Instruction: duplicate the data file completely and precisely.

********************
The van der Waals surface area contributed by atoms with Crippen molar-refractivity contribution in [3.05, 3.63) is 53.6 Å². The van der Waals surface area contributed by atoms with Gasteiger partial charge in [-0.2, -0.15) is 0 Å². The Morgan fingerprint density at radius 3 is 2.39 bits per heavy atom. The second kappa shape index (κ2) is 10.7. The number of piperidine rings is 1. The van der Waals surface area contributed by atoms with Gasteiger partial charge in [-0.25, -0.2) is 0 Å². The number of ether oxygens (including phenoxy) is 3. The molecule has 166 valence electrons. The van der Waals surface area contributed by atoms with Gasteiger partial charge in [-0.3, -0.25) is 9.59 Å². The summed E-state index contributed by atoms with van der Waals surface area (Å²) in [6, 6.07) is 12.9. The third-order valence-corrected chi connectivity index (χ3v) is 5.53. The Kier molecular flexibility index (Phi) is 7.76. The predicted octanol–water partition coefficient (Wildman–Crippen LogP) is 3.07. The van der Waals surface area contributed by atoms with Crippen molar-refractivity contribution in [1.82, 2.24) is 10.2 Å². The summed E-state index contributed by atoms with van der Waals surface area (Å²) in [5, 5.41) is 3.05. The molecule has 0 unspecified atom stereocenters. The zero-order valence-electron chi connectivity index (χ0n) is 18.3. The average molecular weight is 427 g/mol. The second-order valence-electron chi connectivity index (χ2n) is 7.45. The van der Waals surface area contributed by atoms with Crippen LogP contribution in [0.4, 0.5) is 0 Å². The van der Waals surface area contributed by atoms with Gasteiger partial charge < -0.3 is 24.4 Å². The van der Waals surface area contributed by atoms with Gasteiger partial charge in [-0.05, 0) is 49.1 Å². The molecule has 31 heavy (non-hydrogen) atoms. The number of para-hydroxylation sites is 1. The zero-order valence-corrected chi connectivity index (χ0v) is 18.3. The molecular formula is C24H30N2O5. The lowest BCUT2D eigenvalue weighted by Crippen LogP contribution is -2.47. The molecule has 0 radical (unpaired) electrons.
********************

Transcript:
The van der Waals surface area contributed by atoms with Crippen molar-refractivity contribution in [3.05, 3.63) is 53.6 Å². The van der Waals surface area contributed by atoms with Gasteiger partial charge in [-0.2, -0.15) is 0 Å². The Morgan fingerprint density at radius 3 is 2.39 bits per heavy atom. The second kappa shape index (κ2) is 10.7. The number of piperidine rings is 1. The van der Waals surface area contributed by atoms with Gasteiger partial charge in [-0.25, -0.2) is 0 Å². The number of ether oxygens (including phenoxy) is 3. The molecule has 166 valence electrons. The van der Waals surface area contributed by atoms with Gasteiger partial charge in [-0.3, -0.25) is 9.59 Å². The summed E-state index contributed by atoms with van der Waals surface area (Å²) in [6, 6.07) is 12.9. The third-order valence-corrected chi connectivity index (χ3v) is 5.53. The Kier molecular flexibility index (Phi) is 7.76. The predicted octanol–water partition coefficient (Wildman–Crippen LogP) is 3.07. The van der Waals surface area contributed by atoms with Crippen molar-refractivity contribution in [1.82, 2.24) is 10.2 Å². The summed E-state index contributed by atoms with van der Waals surface area (Å²) in [5, 5.41) is 3.05. The molecule has 0 unspecified atom stereocenters. The zero-order valence-electron chi connectivity index (χ0n) is 18.3. The average molecular weight is 427 g/mol. The second-order valence-electron chi connectivity index (χ2n) is 7.45. The van der Waals surface area contributed by atoms with Crippen LogP contribution in [0.4, 0.5) is 0 Å². The van der Waals surface area contributed by atoms with Gasteiger partial charge < -0.3 is 24.4 Å². The van der Waals surface area contributed by atoms with Gasteiger partial charge in [-0.05, 0) is 49.1 Å². The molecule has 31 heavy (non-hydrogen) atoms. The number of para-hydroxylation sites is 1. The zero-order valence-corrected chi connectivity index (χ0v) is 18.3. The molecular formula is C24H30N2O5. The lowest BCUT2D eigenvalue weighted by Crippen LogP contribution is -2.47. The molecule has 0 radical (unpaired) electrons.